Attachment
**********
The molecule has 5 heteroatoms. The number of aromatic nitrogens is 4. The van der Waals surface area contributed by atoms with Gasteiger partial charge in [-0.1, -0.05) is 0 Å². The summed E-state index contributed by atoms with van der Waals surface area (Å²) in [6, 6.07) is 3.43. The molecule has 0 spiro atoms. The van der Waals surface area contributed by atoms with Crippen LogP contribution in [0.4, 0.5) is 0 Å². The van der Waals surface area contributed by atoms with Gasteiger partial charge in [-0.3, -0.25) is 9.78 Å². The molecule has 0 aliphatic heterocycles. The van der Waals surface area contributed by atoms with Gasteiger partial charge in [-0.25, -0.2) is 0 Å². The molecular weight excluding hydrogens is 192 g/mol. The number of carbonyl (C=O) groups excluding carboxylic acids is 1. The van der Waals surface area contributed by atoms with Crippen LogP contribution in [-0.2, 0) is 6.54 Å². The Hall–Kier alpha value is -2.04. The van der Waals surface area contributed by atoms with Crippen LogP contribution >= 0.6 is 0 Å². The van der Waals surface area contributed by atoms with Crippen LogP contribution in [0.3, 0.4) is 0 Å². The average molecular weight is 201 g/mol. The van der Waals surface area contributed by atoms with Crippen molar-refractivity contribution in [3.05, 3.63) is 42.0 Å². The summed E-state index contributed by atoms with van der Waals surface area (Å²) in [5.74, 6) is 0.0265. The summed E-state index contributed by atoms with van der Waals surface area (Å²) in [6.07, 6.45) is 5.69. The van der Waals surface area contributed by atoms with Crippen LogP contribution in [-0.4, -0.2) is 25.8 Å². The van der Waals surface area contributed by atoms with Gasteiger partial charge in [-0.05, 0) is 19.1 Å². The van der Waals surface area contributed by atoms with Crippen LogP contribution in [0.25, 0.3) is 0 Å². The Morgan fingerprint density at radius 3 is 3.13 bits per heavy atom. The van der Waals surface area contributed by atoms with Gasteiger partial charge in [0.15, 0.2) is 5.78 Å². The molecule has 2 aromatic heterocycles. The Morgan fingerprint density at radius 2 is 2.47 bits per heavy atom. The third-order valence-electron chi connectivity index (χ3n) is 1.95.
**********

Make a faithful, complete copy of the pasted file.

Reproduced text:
The molecule has 5 heteroatoms. The number of aromatic nitrogens is 4. The van der Waals surface area contributed by atoms with Gasteiger partial charge in [-0.1, -0.05) is 0 Å². The summed E-state index contributed by atoms with van der Waals surface area (Å²) in [6, 6.07) is 3.43. The molecule has 0 spiro atoms. The van der Waals surface area contributed by atoms with Crippen LogP contribution in [0.4, 0.5) is 0 Å². The van der Waals surface area contributed by atoms with Gasteiger partial charge in [-0.3, -0.25) is 9.78 Å². The molecule has 0 aliphatic heterocycles. The van der Waals surface area contributed by atoms with Gasteiger partial charge in [-0.25, -0.2) is 0 Å². The molecular weight excluding hydrogens is 192 g/mol. The number of carbonyl (C=O) groups excluding carboxylic acids is 1. The van der Waals surface area contributed by atoms with Crippen LogP contribution in [-0.2, 0) is 6.54 Å². The Hall–Kier alpha value is -2.04. The van der Waals surface area contributed by atoms with Crippen LogP contribution >= 0.6 is 0 Å². The van der Waals surface area contributed by atoms with Crippen LogP contribution in [0.3, 0.4) is 0 Å². The average molecular weight is 201 g/mol. The van der Waals surface area contributed by atoms with Crippen molar-refractivity contribution in [3.05, 3.63) is 42.0 Å². The summed E-state index contributed by atoms with van der Waals surface area (Å²) in [5.74, 6) is 0.0265. The summed E-state index contributed by atoms with van der Waals surface area (Å²) in [6.07, 6.45) is 5.69. The van der Waals surface area contributed by atoms with Crippen LogP contribution in [-0.4, -0.2) is 25.8 Å². The van der Waals surface area contributed by atoms with Gasteiger partial charge in [-0.05, 0) is 19.1 Å². The van der Waals surface area contributed by atoms with Crippen LogP contribution in [0.25, 0.3) is 0 Å². The Morgan fingerprint density at radius 3 is 3.13 bits per heavy atom. The van der Waals surface area contributed by atoms with Gasteiger partial charge in [0.15, 0.2) is 5.78 Å². The molecule has 2 aromatic heterocycles. The Morgan fingerprint density at radius 2 is 2.47 bits per heavy atom. The third-order valence-electron chi connectivity index (χ3n) is 1.95.